Citing torture, lawyers for Jose Padilla argue case should be dismissed

By Joe Kay
18 October 2006

Lawyers for José Padilla filed a motion October 4 asking a US District Court to throw out charges against Padilla on the grounds that he has been tortured while in the custody of the US military. Padilla is a US citizen who spent 42 months, mainly in solitary confinement, at a US Navy brig after being arrested in Chicago and declared an “unlawful enemy combatant” by the Bush administration.

The motion was filed by Michael Caruso, Padilla’s lawyer, in the US District Court in the Southern District of Florida. This is the first time that any details have been released on the nature of Padilla’s detention. The legal brief provides a harrowing description of systematic mental and physical torture, including prolonged isolation, shackling and stress positions, and the administration of psychotropic drugs.

Only a week before the filing of the brief, the US Congress passed the Military Commissions Act of 2006, which codifies in US law the concept of “unlawful enemy combatant” and sanctions the continued torture of prisoners held by the American military and intelligence agencies. It denies people held at Guantanamo Bay and other US prison camps the fundamental right of habeas corpus—the right to challenge their detention in court—and deprives them of basic due process protections guaranteed by the US Constitution.

In signing the act into law on Tuesday, President Bush called it a “vital tool” in the so-called “war on terror.” The treatment of Padilla demonstrates the type of methods that are sanctioned as the “law of the land” under the Military Commissions Act.

Like many caught up in the “war on terror,” Padilla has been used as a test case for asserting vastly expanded executive powers and undermining fundamental democratic rights. He has been particularly important for the Bush administration because he is a US citizen and was arrested on US territory.

Padilla was arrested in May 2002 at Chicago’s O’Hare Airport and declared a “material witness” in the investigation into the attacks of September 11. Thousands of people who had no connection to the September 11 attacks were rounded up as material witnesses and held for prolonged periods.

In June 2002, based on sensational charges that he was an Al Qaeda operative and had been plotting to explode a “dirty bomb” in the United States, Padilla was declared an “enemy combatant” by the Bush administration. He was transferred to military custody at a Navy brig in South Carolina, where he was held incommunicado for months.

In November 2005, following a series of court rulings rejecting the administration’s assertion that Padilla could be held indefinitely without being charged and without access to legal counsel, the government abruptly transferred Padilla from military to civilian custody, and produced new charges that had no connection to the original reports of a “dirty bomb.”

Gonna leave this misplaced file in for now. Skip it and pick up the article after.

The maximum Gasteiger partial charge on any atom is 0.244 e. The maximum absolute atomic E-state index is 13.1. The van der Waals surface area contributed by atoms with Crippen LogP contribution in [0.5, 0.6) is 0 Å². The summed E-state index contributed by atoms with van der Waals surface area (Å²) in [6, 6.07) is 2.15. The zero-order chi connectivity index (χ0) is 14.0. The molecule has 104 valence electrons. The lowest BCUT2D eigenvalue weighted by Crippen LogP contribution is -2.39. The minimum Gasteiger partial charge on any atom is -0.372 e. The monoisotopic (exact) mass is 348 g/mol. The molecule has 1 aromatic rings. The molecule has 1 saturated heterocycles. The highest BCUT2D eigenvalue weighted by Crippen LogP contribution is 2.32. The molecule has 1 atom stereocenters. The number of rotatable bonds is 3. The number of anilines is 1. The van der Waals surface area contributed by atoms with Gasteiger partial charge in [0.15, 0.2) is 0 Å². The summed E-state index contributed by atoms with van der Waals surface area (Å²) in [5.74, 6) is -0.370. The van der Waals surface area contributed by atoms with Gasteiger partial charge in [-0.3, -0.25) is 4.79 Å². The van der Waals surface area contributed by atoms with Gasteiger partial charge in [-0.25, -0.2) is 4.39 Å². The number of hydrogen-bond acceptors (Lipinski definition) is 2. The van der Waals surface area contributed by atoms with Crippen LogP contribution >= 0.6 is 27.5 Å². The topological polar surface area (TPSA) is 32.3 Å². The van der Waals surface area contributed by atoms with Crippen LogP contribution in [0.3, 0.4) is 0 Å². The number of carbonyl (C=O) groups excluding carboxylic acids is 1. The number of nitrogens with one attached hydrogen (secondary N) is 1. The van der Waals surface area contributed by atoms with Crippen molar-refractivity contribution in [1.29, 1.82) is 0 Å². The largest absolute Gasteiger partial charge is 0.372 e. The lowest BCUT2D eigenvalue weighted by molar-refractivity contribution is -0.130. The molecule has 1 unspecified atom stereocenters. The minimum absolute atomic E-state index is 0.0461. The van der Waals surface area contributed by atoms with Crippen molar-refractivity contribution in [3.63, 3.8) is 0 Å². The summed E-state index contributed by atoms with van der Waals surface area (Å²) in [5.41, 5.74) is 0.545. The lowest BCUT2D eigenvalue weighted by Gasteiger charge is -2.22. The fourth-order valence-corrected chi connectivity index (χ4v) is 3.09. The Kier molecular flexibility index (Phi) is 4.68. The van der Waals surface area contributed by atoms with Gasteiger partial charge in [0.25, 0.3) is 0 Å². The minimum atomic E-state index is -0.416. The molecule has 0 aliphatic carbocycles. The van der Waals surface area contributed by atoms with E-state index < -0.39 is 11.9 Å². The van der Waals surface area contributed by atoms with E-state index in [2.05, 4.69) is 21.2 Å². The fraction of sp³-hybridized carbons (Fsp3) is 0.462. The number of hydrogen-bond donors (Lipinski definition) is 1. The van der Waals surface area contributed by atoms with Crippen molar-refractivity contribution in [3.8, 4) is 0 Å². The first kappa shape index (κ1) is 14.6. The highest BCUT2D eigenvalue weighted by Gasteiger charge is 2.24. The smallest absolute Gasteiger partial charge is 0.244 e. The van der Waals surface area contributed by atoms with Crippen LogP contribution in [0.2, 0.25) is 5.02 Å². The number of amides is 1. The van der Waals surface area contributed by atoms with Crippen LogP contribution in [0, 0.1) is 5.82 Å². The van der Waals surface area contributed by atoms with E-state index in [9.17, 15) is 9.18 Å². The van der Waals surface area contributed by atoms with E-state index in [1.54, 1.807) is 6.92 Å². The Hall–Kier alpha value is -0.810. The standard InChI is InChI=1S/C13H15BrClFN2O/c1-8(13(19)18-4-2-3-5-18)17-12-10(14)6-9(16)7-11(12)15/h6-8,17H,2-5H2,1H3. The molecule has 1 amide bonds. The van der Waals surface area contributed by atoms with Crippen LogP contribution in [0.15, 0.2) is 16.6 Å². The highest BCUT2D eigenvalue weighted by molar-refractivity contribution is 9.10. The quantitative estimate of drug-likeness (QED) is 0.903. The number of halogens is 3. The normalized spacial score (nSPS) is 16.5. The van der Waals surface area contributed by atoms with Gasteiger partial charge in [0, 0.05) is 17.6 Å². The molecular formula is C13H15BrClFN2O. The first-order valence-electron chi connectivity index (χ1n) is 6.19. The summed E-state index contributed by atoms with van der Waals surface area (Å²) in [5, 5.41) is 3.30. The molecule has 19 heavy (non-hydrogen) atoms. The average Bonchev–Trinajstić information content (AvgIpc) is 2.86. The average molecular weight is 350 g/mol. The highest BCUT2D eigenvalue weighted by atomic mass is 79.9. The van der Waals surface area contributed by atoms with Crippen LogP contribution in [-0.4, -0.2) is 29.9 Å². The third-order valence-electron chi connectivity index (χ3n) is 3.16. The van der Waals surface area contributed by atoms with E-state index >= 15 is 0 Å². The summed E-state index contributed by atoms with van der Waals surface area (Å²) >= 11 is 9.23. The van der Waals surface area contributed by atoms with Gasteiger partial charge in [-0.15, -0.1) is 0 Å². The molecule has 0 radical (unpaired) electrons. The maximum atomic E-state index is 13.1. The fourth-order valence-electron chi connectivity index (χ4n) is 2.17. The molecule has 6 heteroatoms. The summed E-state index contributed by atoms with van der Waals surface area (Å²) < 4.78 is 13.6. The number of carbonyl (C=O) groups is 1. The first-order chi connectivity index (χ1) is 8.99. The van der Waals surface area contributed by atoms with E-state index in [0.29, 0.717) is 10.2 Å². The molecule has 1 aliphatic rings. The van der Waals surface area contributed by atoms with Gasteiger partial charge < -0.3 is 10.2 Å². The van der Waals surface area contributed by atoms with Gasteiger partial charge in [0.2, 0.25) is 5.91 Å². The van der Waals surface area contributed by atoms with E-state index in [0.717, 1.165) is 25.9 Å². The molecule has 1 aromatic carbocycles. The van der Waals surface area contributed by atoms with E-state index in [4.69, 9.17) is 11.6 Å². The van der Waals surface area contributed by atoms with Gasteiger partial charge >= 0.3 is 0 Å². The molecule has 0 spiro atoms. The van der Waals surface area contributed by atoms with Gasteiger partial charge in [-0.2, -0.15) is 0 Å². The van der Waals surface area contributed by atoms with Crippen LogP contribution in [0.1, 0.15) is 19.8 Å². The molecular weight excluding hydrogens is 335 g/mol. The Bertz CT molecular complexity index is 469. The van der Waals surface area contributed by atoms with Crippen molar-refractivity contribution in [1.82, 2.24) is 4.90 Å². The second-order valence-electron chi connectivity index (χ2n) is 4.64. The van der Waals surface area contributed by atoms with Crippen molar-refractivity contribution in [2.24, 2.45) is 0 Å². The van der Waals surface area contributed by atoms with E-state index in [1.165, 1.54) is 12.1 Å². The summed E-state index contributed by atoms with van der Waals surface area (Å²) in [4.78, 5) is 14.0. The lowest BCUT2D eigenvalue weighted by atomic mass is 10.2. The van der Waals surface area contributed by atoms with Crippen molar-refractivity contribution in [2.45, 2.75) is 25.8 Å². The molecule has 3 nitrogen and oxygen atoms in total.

The indictment announced by Attorney General Alberto Gonzales charged Padilla with being part of a “North American support cell” that worked to support violent jihad campaigns outside the US. It said nothing about dirty bombs, an Al Qaeda link, or a plot to carry out an attack within the US.

This move came only a week before the government was due to file legal arguments in a US Supreme Court appeal by Padilla. It was a transparent attempt to remove the possibility that the Supreme Court would decide against the government. The fact that entirely new charges were introduced was a clear indication that the “dirty bomb” claims used to detain Padilla for over three-and-a-half years would not stand up in a court of law.

In April 2006, the Supreme Court denied a petition from Padilla for a high court review of his case, sanctioning the government’s maneuvers and leaving in place an appellate court decision supporting the administration’s assertion of vast executive powers to arrest and detain American citizens without charge.

The motion filed this month by Padilla’s lawyers does not address the substance of the government’s new charges, but rather his treatment while in military custody. The filing deserves to be quoted at some length for what it reveals both about crimes already committed by the US government, as well the crimes that are being prepared for the future.

The premise of the lawyers’ argument is that Padilla’s treatment was so egregious that the government has forfeited the right to prosecute him, and that any such prosecution would be a violation of his due process rights. There is a tradition in US law that when treatment “shocks the conscience,” not only must the specific evidence obtained during the treatment be rejected, but the entire case must be thrown out.

The military has openly admitted that its treatment of Padilla has been designed to create a sense of complete helplessness. The filing quotes Vice Admiral Lowell Jacoby, director of the Defense Intelligence Agency, as stating in January 2003 that “only after such time as Padilla has perceived that help is not on the way can the United States reasonably expect to obtain all possible intelligence information” from him. He was deprived access to a lawyer for two years because communication would disrupt “the sense of dependency and trust” necessary for the interrogation.